I’m totally in love with the dehydration function. I have to own up and let on that I have a dehydrator already. But and it’s a big but, it’s large and I have absolutely nowhere to put it, so it lives in its box under a pile of other boxes and never gets used. As we’ve already used this air fryer a lot and I know it will get used on a near daily basis, it’s almost as if we have the dehydrator for free.
It has a light that you can turn on and off whilst cooking. This combined with the steam-resistant viewing window means I can actually see what’s going on without having to open the door. This is something I’ve never been able to do with my oven.
I’m really keen on the top dial that controls the temperature and time. There are preset buttons for this too, but the dial allows you to easily change the settings whilst food is cooking. Turn it one way to increase times or temperature and the other way to decrease them. It’s so easy to use.
It’s a surprisingly quiet appliance. Not completely, obviously, but fans can be really noisy and this one isn’t too bad at all.
Easy to clean
The racks, mesh basket and drip tray all come out and I’ve washed them in the kitchen sink with no problem at all – so far! If you have a dishwasher, you can bung them all in there. Once everything’s removed it’s easy to wipe out the interior, although I haven’t needed to do that yet.
Lots of space
With three square shaped shelf racks, there’s a surprising amount of cooking surface. If you’re roasting veg, you can pack quite a lot in. The shape and twelve litre capacity allows me to use my 23cm (9 inch) square cake and roasting tins – hooray!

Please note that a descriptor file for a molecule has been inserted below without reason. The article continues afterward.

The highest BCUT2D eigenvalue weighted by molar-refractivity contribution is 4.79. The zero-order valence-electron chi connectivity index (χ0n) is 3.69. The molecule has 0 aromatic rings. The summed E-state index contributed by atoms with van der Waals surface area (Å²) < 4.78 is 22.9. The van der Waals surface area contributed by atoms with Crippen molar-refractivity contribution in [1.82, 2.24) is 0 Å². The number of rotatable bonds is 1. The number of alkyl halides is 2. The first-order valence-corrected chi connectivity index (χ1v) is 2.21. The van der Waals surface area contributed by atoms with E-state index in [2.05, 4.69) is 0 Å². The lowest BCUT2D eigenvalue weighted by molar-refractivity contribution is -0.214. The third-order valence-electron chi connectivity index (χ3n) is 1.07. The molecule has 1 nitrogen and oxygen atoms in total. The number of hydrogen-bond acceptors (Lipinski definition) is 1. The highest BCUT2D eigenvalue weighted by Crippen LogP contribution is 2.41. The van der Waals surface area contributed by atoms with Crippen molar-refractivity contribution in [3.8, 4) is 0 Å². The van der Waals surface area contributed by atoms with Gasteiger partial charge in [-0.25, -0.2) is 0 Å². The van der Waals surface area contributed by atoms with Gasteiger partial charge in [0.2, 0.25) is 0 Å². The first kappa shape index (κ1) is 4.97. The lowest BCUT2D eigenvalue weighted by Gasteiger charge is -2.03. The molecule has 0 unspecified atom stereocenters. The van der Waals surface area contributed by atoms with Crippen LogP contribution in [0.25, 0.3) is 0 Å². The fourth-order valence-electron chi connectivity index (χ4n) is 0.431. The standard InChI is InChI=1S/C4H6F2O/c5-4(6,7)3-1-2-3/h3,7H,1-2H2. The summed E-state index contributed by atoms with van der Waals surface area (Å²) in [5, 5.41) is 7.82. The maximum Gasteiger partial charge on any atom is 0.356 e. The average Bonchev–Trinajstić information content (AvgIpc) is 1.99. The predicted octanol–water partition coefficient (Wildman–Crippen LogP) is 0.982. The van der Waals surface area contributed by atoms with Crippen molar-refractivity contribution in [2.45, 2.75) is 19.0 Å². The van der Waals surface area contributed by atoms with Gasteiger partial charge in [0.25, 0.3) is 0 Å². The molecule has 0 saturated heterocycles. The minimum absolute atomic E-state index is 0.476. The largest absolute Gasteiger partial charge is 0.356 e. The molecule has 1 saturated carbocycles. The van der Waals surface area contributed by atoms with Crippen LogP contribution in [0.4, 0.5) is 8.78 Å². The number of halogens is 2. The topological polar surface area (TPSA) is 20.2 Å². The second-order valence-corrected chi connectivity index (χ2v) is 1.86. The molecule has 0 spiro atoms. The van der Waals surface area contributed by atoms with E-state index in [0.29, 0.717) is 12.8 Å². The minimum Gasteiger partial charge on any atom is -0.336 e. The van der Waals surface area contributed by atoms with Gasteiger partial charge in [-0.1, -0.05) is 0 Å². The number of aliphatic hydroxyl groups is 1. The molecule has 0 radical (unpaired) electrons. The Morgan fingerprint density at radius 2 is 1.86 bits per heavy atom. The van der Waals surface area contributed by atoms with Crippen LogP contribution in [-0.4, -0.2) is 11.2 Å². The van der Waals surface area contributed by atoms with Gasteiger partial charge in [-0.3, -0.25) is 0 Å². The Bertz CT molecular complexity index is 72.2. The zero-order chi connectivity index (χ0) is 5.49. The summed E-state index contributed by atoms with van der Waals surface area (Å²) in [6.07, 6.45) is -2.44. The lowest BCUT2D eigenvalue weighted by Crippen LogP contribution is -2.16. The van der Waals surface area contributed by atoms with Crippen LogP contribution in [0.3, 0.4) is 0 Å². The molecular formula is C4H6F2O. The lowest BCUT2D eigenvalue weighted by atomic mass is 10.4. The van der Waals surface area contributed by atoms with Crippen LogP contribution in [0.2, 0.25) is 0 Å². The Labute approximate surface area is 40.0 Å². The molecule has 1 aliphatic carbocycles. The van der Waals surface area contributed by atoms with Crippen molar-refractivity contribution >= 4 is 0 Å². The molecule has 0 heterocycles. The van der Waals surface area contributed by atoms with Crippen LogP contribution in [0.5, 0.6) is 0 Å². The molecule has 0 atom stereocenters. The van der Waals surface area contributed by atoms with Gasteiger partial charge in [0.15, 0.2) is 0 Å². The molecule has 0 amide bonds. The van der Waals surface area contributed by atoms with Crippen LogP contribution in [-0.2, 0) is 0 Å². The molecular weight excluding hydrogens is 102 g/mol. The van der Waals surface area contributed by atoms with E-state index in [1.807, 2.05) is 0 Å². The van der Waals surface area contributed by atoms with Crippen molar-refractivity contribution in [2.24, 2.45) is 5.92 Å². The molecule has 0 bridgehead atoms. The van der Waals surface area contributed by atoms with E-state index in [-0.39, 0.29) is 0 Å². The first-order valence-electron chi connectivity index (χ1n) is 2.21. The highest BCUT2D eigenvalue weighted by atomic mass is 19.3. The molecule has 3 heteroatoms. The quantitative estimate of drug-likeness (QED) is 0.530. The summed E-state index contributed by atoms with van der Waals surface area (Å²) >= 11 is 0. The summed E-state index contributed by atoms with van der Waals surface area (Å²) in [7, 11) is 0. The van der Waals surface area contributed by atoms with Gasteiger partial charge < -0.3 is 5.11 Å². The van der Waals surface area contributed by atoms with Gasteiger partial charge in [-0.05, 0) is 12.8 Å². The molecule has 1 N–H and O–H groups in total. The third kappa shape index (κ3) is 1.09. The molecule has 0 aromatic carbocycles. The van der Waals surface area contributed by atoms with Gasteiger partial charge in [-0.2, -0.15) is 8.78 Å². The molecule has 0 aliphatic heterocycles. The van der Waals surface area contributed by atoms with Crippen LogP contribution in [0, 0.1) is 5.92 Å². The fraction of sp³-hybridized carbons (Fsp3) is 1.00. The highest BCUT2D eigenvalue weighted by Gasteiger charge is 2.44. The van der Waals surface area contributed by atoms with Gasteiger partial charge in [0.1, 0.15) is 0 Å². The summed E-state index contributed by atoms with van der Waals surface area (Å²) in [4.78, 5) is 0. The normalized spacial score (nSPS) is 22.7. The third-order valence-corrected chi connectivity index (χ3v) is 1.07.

Best Puff Pastry Tarts
I know puff pastry tarts aren’t the healthiest of foods, but they are convenient to make. And I do indulge from time to time. Because of this fabulous air fryer, I’ve now created the best puff pastry tarts I’ve ever made.
I placed the pastry directly on the mesh racks, added a few toppings and then set the timer for twenty minutes and the temperature to 190℃. Because the air circulates right around the pastry, the whole thing was beautifully crisp. No sign of a soggy bottom anywhere. The tarts were so hot, we had to wait ten minutes for them to cool down enough to eat. The veg was cooked and the cheese melted.
And the big bonus? There was virtually no mess at all. I didn’t have to clean anything. The pastry came away from the racks beautifully and nothing had fallen on the drip tray.
What I Was Less Happy About
It’s impossible it seems, to be happy with absolutely everything. I have a few minor quibbles.
The instruction manual is pretty basic. I had a whole heap of questions which weren’t answered. For example I wanted to know if you had to preheat the air fryer. Annoyingly I couldn’t find any information on this nor how to do it if I wanted to. Ideally, I’d have preheated it before putting my cake into bake, but as I didn’t know how to do it, the cake went in to a stone cold appliance.
Both the manual and air fryer itself are quite meat orientated. Four of the eight presets are for animal products: steaks/chops, fish, shrimp and chicken. When so many people are wanting to eat more vegetables and less animal protein, this seems a bit of a shame.
Not that it can’t be used for vegan and vegetarian dishes. Far from it. It’s just not particularly encouraging.
It takes up more valuable counter space than my old air fryer. Although to be fair, it does more too. It’s dimensions are as follows: width = 31cm x depth = 32cm x hight = 39cm.
No Colour Choice